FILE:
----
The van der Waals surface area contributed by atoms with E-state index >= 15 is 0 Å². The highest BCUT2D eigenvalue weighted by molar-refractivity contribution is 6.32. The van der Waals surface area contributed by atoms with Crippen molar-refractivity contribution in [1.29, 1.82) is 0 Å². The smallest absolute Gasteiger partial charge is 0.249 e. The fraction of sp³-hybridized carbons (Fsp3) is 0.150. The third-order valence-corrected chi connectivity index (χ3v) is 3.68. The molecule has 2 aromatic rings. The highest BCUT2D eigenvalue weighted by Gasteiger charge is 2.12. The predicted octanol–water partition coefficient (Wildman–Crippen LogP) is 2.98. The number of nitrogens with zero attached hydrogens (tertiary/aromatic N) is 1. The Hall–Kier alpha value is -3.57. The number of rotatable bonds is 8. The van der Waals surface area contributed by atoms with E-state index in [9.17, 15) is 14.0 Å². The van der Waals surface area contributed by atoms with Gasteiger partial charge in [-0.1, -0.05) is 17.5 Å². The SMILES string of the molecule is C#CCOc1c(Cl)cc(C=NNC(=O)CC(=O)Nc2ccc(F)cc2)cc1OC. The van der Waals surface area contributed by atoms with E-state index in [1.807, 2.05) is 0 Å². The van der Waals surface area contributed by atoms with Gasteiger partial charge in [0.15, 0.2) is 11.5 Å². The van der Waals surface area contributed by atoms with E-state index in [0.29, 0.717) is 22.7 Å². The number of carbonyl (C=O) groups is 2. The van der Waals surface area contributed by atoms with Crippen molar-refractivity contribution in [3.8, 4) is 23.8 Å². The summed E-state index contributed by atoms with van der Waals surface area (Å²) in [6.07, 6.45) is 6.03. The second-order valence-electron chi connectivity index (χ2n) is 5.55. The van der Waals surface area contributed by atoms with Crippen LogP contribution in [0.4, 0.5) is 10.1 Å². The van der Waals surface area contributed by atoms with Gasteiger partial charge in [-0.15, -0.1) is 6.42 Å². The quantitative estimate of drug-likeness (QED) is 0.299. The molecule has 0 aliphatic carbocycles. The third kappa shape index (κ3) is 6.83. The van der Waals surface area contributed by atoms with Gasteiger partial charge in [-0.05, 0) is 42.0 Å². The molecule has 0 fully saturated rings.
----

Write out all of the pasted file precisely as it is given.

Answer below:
The van der Waals surface area contributed by atoms with E-state index >= 15 is 0 Å². The highest BCUT2D eigenvalue weighted by molar-refractivity contribution is 6.32. The van der Waals surface area contributed by atoms with Crippen molar-refractivity contribution in [1.29, 1.82) is 0 Å². The smallest absolute Gasteiger partial charge is 0.249 e. The fraction of sp³-hybridized carbons (Fsp3) is 0.150. The third-order valence-corrected chi connectivity index (χ3v) is 3.68. The molecule has 2 aromatic rings. The highest BCUT2D eigenvalue weighted by Gasteiger charge is 2.12. The predicted octanol–water partition coefficient (Wildman–Crippen LogP) is 2.98. The number of nitrogens with zero attached hydrogens (tertiary/aromatic N) is 1. The Hall–Kier alpha value is -3.57. The number of rotatable bonds is 8. The van der Waals surface area contributed by atoms with E-state index in [9.17, 15) is 14.0 Å². The van der Waals surface area contributed by atoms with Gasteiger partial charge in [-0.1, -0.05) is 17.5 Å². The SMILES string of the molecule is C#CCOc1c(Cl)cc(C=NNC(=O)CC(=O)Nc2ccc(F)cc2)cc1OC. The van der Waals surface area contributed by atoms with E-state index in [1.807, 2.05) is 0 Å². The van der Waals surface area contributed by atoms with Gasteiger partial charge in [0.15, 0.2) is 11.5 Å². The van der Waals surface area contributed by atoms with E-state index in [0.29, 0.717) is 22.7 Å². The number of carbonyl (C=O) groups is 2. The van der Waals surface area contributed by atoms with Crippen molar-refractivity contribution in [3.8, 4) is 23.8 Å². The summed E-state index contributed by atoms with van der Waals surface area (Å²) in [6.07, 6.45) is 6.03. The second-order valence-electron chi connectivity index (χ2n) is 5.55. The van der Waals surface area contributed by atoms with Crippen LogP contribution in [0.4, 0.5) is 10.1 Å². The van der Waals surface area contributed by atoms with Gasteiger partial charge in [-0.15, -0.1) is 6.42 Å². The quantitative estimate of drug-likeness (QED) is 0.299. The molecule has 0 aliphatic carbocycles. The third kappa shape index (κ3) is 6.83. The van der Waals surface area contributed by atoms with Gasteiger partial charge in [-0.05, 0) is 42.0 Å². The molecule has 0 fully saturated rings.